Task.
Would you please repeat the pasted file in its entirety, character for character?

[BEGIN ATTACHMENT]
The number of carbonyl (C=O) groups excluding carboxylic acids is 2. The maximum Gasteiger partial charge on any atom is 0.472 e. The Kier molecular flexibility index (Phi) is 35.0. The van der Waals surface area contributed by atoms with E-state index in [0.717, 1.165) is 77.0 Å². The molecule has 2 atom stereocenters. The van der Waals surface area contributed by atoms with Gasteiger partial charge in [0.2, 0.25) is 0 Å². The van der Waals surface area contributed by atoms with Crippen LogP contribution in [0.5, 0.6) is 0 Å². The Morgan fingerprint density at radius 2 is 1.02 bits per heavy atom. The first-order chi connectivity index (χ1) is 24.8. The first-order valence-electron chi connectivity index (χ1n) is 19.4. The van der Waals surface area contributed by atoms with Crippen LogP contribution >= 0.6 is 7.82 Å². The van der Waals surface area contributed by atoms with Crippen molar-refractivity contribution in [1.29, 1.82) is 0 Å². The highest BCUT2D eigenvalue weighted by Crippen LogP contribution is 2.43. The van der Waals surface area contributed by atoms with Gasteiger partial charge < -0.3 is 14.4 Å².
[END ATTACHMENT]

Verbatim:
The number of carbonyl (C=O) groups excluding carboxylic acids is 2. The maximum Gasteiger partial charge on any atom is 0.472 e. The Kier molecular flexibility index (Phi) is 35.0. The van der Waals surface area contributed by atoms with E-state index in [0.717, 1.165) is 77.0 Å². The molecule has 2 atom stereocenters. The van der Waals surface area contributed by atoms with Gasteiger partial charge in [0.2, 0.25) is 0 Å². The van der Waals surface area contributed by atoms with Crippen LogP contribution in [0.5, 0.6) is 0 Å². The Morgan fingerprint density at radius 2 is 1.02 bits per heavy atom. The first-order chi connectivity index (χ1) is 24.8. The first-order valence-electron chi connectivity index (χ1n) is 19.4. The van der Waals surface area contributed by atoms with Crippen LogP contribution >= 0.6 is 7.82 Å². The van der Waals surface area contributed by atoms with Crippen molar-refractivity contribution in [1.29, 1.82) is 0 Å². The highest BCUT2D eigenvalue weighted by Crippen LogP contribution is 2.43. The van der Waals surface area contributed by atoms with Gasteiger partial charge < -0.3 is 14.4 Å².